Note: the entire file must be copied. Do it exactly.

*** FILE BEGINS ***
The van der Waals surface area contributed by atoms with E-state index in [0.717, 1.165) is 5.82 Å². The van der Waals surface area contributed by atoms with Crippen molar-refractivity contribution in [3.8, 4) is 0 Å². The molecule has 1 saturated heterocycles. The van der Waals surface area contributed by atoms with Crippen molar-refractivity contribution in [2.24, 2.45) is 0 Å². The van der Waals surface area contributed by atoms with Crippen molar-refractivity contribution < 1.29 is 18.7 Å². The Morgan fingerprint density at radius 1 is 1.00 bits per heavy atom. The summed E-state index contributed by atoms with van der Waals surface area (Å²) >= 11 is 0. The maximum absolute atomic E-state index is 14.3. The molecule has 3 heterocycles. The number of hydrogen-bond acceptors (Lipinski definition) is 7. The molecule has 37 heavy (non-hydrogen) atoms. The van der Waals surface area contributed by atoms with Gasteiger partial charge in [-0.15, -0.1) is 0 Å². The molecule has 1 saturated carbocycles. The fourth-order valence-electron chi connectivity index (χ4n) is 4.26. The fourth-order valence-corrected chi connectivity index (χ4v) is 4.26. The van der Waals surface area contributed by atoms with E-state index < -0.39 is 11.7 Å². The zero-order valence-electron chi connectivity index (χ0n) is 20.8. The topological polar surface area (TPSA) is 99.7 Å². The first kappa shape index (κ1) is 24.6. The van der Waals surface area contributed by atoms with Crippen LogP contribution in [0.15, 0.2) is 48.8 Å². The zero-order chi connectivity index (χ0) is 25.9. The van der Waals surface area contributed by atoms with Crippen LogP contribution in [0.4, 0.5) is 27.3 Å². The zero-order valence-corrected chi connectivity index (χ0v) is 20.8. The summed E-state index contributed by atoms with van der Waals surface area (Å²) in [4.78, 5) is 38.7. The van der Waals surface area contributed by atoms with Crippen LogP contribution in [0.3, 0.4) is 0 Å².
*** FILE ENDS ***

The van der Waals surface area contributed by atoms with E-state index in [0.717, 1.165) is 5.82 Å². The van der Waals surface area contributed by atoms with Crippen molar-refractivity contribution in [3.8, 4) is 0 Å². The molecule has 1 saturated heterocycles. The van der Waals surface area contributed by atoms with Crippen molar-refractivity contribution in [2.24, 2.45) is 0 Å². The van der Waals surface area contributed by atoms with Crippen molar-refractivity contribution < 1.29 is 18.7 Å². The Morgan fingerprint density at radius 1 is 1.00 bits per heavy atom. The summed E-state index contributed by atoms with van der Waals surface area (Å²) >= 11 is 0. The maximum absolute atomic E-state index is 14.3. The molecule has 3 heterocycles. The number of hydrogen-bond acceptors (Lipinski definition) is 7. The molecule has 37 heavy (non-hydrogen) atoms. The van der Waals surface area contributed by atoms with Gasteiger partial charge in [-0.15, -0.1) is 0 Å². The molecule has 1 saturated carbocycles. The fourth-order valence-electron chi connectivity index (χ4n) is 4.26. The fourth-order valence-corrected chi connectivity index (χ4v) is 4.26. The van der Waals surface area contributed by atoms with E-state index < -0.39 is 11.7 Å². The zero-order valence-electron chi connectivity index (χ0n) is 20.8. The topological polar surface area (TPSA) is 99.7 Å². The first kappa shape index (κ1) is 24.6. The van der Waals surface area contributed by atoms with Crippen LogP contribution in [0.15, 0.2) is 48.8 Å². The zero-order chi connectivity index (χ0) is 25.9. The van der Waals surface area contributed by atoms with Crippen LogP contribution in [0.4, 0.5) is 27.3 Å². The zero-order valence-corrected chi connectivity index (χ0v) is 20.8. The summed E-state index contributed by atoms with van der Waals surface area (Å²) in [4.78, 5) is 38.7. The van der Waals surface area contributed by atoms with Crippen LogP contribution in [0.3, 0.4) is 0 Å².